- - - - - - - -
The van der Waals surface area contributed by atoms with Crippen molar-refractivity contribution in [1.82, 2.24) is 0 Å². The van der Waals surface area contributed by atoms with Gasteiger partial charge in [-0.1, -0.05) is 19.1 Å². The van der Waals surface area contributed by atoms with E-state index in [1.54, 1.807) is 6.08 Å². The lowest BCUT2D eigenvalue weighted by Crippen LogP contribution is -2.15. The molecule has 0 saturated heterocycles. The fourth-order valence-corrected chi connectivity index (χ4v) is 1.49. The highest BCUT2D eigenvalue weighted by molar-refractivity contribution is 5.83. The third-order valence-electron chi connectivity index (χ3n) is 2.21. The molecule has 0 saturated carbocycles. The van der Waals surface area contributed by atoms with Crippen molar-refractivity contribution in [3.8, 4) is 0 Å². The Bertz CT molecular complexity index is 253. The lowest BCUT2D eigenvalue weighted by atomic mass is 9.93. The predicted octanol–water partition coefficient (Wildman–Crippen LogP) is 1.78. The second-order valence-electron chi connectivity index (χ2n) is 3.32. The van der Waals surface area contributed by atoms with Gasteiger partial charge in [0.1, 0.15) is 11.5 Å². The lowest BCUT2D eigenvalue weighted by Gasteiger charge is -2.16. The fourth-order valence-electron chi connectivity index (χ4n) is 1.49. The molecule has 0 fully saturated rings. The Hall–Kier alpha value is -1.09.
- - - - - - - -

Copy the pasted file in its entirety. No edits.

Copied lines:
The van der Waals surface area contributed by atoms with Crippen molar-refractivity contribution in [1.82, 2.24) is 0 Å². The van der Waals surface area contributed by atoms with Gasteiger partial charge in [-0.1, -0.05) is 19.1 Å². The van der Waals surface area contributed by atoms with E-state index in [1.54, 1.807) is 6.08 Å². The lowest BCUT2D eigenvalue weighted by Crippen LogP contribution is -2.15. The molecule has 0 saturated heterocycles. The fourth-order valence-corrected chi connectivity index (χ4v) is 1.49. The highest BCUT2D eigenvalue weighted by molar-refractivity contribution is 5.83. The third-order valence-electron chi connectivity index (χ3n) is 2.21. The molecule has 0 saturated carbocycles. The van der Waals surface area contributed by atoms with Crippen molar-refractivity contribution in [3.8, 4) is 0 Å². The Bertz CT molecular complexity index is 253. The lowest BCUT2D eigenvalue weighted by atomic mass is 9.93. The predicted octanol–water partition coefficient (Wildman–Crippen LogP) is 1.78. The second-order valence-electron chi connectivity index (χ2n) is 3.32. The van der Waals surface area contributed by atoms with Gasteiger partial charge in [0.1, 0.15) is 11.5 Å². The lowest BCUT2D eigenvalue weighted by Gasteiger charge is -2.16. The fourth-order valence-electron chi connectivity index (χ4n) is 1.49. The molecule has 0 fully saturated rings. The Hall–Kier alpha value is -1.09.